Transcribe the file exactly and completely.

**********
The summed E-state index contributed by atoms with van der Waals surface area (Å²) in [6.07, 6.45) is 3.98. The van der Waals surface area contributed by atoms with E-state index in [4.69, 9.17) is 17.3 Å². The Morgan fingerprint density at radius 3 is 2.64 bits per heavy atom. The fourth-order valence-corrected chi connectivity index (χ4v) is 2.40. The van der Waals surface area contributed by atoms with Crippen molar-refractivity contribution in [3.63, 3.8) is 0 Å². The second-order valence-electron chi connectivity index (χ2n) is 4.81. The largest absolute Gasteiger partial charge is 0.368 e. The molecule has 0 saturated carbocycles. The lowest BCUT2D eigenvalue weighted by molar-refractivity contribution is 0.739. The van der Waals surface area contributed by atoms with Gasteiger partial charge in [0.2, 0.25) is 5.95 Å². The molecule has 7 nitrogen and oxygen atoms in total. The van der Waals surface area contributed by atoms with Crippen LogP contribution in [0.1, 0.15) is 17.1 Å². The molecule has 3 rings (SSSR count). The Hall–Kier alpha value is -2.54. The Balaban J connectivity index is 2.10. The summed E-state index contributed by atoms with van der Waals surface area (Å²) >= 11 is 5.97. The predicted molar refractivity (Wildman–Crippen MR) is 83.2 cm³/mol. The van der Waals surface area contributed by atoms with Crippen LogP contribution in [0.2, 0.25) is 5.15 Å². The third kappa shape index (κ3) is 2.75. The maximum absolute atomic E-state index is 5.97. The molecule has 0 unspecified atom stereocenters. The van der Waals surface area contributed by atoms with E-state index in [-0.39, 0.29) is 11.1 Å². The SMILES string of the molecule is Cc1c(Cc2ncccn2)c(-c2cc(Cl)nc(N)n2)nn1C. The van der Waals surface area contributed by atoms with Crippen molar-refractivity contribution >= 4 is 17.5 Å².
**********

The summed E-state index contributed by atoms with van der Waals surface area (Å²) in [6.07, 6.45) is 3.98. The van der Waals surface area contributed by atoms with E-state index in [4.69, 9.17) is 17.3 Å². The Morgan fingerprint density at radius 3 is 2.64 bits per heavy atom. The fourth-order valence-corrected chi connectivity index (χ4v) is 2.40. The van der Waals surface area contributed by atoms with Crippen molar-refractivity contribution in [3.63, 3.8) is 0 Å². The second-order valence-electron chi connectivity index (χ2n) is 4.81. The largest absolute Gasteiger partial charge is 0.368 e. The molecule has 0 saturated carbocycles. The lowest BCUT2D eigenvalue weighted by molar-refractivity contribution is 0.739. The van der Waals surface area contributed by atoms with Gasteiger partial charge in [0.2, 0.25) is 5.95 Å². The molecule has 7 nitrogen and oxygen atoms in total. The van der Waals surface area contributed by atoms with Crippen LogP contribution in [0.1, 0.15) is 17.1 Å². The molecule has 3 rings (SSSR count). The Hall–Kier alpha value is -2.54. The Balaban J connectivity index is 2.10. The summed E-state index contributed by atoms with van der Waals surface area (Å²) >= 11 is 5.97. The predicted molar refractivity (Wildman–Crippen MR) is 83.2 cm³/mol. The van der Waals surface area contributed by atoms with Crippen LogP contribution in [0.2, 0.25) is 5.15 Å². The third kappa shape index (κ3) is 2.75. The maximum absolute atomic E-state index is 5.97. The molecule has 0 unspecified atom stereocenters. The van der Waals surface area contributed by atoms with E-state index in [-0.39, 0.29) is 11.1 Å². The SMILES string of the molecule is Cc1c(Cc2ncccn2)c(-c2cc(Cl)nc(N)n2)nn1C. The van der Waals surface area contributed by atoms with Crippen molar-refractivity contribution >= 4 is 17.5 Å².